SPECIAL REPORT: Kuwait’s digital transformation journey
“At the moment the majority of healthcare services are provided by the public sector and Kuwait’s Vision 2035 is to diversify and also make the private sector a key player in providing health services to everybody,” explains Dr Dari Alhuwail, assistant professor at Kuwait University.
Digital health transformation is a cornerstone and pillar of this vision. As a pioneer of the health sector during the early 1980s, Kuwait is a very mature market in subsidised healthcare, according to Omair Shraim, CIO at Sapphire.
“Moving forward, Kuwait is investing a lot in growing, and scaling up its health sector,” says Shraim. “Kuwait realised that it needs to turn to information technology to get the most out of overhauling the health sector. As such, we’re seeing a lot of focus and investment into digital health and IT.”
This growth is happening in parallel with adopting international standards such as those developed by HIMSS, Shraim adds.
The Sabah Al Ahmad Urology Centre (SAUC) was donated by the ruler of Kuwait, his highness, Sheikh Sabah Al-Ahmad Al-Jabar Al-Sabah in 2013, to be a high-calibre specialised centre in urology and research centre. Advanced Technology Company (ATC) was involved in the centre from day one and its seven divisions are unified under Sapphire.
Dr Fawzi Abul, SAUC hospital director, comments: “The Ministry of Health is introducing a new electronic health record (EHR) system all over hospitals with the idea of providing quick access to the patients’ records, having more secure records and a paperless hospital. The Ministry gave us the freedom to tailor each hospital to its needs according to the system.”
From a clinical perspective, SAUC consultant in urology, Dr Arun Narayanaswamy, sees increased efficiency as one major advantage of the integrated EHR system. “It is basically time-saving, so I can spend less time on the computer ordering stuff and more time talking and understanding the patients’ problems.”
He adds that it is now easier to see the previous medication a patient has been taking. “This is especially useful when multiple physicians are involved in patient care, so you can each see what the other physician has prescribed for the patient.
“The patients are also pretty impressed that they don’t have to carry around their old X-rays and reports every time they come to meet us. Everything is available for us to see immediately.”
Urology surgeons at SAUC are trained to use the Da Vinci robotic-assisted surgical system, which comprises three units – the console, the robots and the tower.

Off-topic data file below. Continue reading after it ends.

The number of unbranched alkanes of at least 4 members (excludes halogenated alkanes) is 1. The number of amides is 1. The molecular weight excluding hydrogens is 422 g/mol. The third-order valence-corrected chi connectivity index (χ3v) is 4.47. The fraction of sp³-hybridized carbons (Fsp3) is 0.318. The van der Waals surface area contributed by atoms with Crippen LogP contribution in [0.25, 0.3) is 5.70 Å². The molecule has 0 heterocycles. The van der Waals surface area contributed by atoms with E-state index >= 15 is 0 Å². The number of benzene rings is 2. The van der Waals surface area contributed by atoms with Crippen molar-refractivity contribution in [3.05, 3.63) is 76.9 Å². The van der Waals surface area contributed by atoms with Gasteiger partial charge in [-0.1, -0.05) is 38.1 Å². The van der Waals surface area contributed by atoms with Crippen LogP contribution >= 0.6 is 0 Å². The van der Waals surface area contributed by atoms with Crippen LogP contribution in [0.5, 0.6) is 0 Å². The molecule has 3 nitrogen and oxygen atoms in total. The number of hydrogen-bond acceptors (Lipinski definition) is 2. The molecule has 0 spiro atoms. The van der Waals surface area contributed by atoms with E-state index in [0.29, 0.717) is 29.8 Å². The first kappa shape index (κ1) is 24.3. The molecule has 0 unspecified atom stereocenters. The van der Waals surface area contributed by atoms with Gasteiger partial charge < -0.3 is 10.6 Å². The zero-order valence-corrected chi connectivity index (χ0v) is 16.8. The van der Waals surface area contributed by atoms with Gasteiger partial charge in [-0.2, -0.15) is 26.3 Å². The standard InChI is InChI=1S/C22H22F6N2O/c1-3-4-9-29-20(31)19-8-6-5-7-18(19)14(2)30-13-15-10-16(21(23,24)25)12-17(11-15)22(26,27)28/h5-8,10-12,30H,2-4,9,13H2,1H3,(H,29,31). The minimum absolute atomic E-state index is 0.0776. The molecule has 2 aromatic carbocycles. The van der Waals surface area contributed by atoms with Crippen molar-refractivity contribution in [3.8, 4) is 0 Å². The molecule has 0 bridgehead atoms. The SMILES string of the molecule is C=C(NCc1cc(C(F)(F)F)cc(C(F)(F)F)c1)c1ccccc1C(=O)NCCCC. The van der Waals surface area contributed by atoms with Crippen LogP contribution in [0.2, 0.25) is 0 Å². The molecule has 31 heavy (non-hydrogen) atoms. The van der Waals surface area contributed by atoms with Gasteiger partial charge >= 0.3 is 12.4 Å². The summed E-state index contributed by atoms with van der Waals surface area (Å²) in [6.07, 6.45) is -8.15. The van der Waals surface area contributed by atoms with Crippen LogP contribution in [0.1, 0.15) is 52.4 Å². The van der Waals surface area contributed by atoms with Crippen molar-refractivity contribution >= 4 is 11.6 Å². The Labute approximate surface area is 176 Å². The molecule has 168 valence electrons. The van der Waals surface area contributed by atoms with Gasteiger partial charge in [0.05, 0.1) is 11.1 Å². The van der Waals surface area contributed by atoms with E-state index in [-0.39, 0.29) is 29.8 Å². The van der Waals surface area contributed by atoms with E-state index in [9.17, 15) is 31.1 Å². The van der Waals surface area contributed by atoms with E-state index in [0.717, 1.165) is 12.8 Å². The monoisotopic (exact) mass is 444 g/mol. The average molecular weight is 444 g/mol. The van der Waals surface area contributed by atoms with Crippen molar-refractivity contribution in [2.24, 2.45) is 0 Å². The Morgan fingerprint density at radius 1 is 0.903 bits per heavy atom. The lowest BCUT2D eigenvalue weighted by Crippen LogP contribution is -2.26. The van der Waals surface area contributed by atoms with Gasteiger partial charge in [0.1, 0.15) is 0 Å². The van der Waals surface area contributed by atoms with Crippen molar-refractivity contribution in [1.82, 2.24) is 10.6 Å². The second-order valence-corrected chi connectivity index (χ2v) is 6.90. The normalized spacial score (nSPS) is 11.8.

“The movement of the instruments make it very easy for the surgeon to do the operation. We have a simulator for this robot and the programme takes three to four weeks to teach the doctors about movement,” says SAUC urology surgeon, Dr Sherif Mohamed Megahed.
“The patients are very surprised that they can go home one or two days after their operations with the full range of movement, when they thought they would have to stay in hospital for 10 days. We’re trying now to get more robots and more advanced ones,” he adds.
Dr Waleed Eassa, paediatric urology consultant, says that Sapphire has made it easier to book appointments and assign patients to specific times in the clinic.
“It’s very easy for us to retrieve patient data from the system and the system alerts us if there are any interactions with medications. We can even assign a next visit for the patient and book it from the same station or book in a specific time for surgery, so it makes our life easier and faster, and leaner for the patient.”
Although there was initially some physician hesitation Dr Eassa says this has been overcome. “Through cooperation with IT, changing culture, adoption and tailoring of the system according to our needs, slowly we’re starting to get used to it as part of our lives.”
Sapphire’s Hospital Management System has also been adopted at Al Adan Hospital, which serves a population of over a million with 1,000 beds and an emergency department which serves between 2,000 to 2,500 people a day.
Shraim believes that Sapphire is the most scalable solution for the hospital’s future expansion and to help hospital management achieve their international accreditation goals for patient safety and quality of care.
“Right now, the Ministry of Health in Kuwait is building another a thousand bed expansion to the hospital, so whatever they establish in Al Adan needs to grow into the future. Hence the HIMSS EMRAM and related standards play a big role in validating those investments and in recognising hospitals that are able to adopt technology and investments in the right way.”
Dispensing medication has also become easier under Sapphire, according to Al Adan senior pharmacist, Hawra Al-Husaini.
“Implementing Sapphire helped us in stock management and in delivering safe, high quality patient care,” she explains. “We’re now able to control the expiry dates and the quantities that we request, and we’re able to identify how many medications we have in locations over our hospitals. All our pharmacies are linked together, so even if the item is not available in the store it will tell us which pharmacy in the hospital, we can find it at.”
E-prescribing has also made life easier for doctors. “It’s a lot easier than writing the medication,” Al-Husaini continues. “We started with one clinic and now all of them are fully electronic. Doctors can see if the medication is available or not and the different concentrations available in our pharmacy. They know if they need a substitute and what substitutes are available.”
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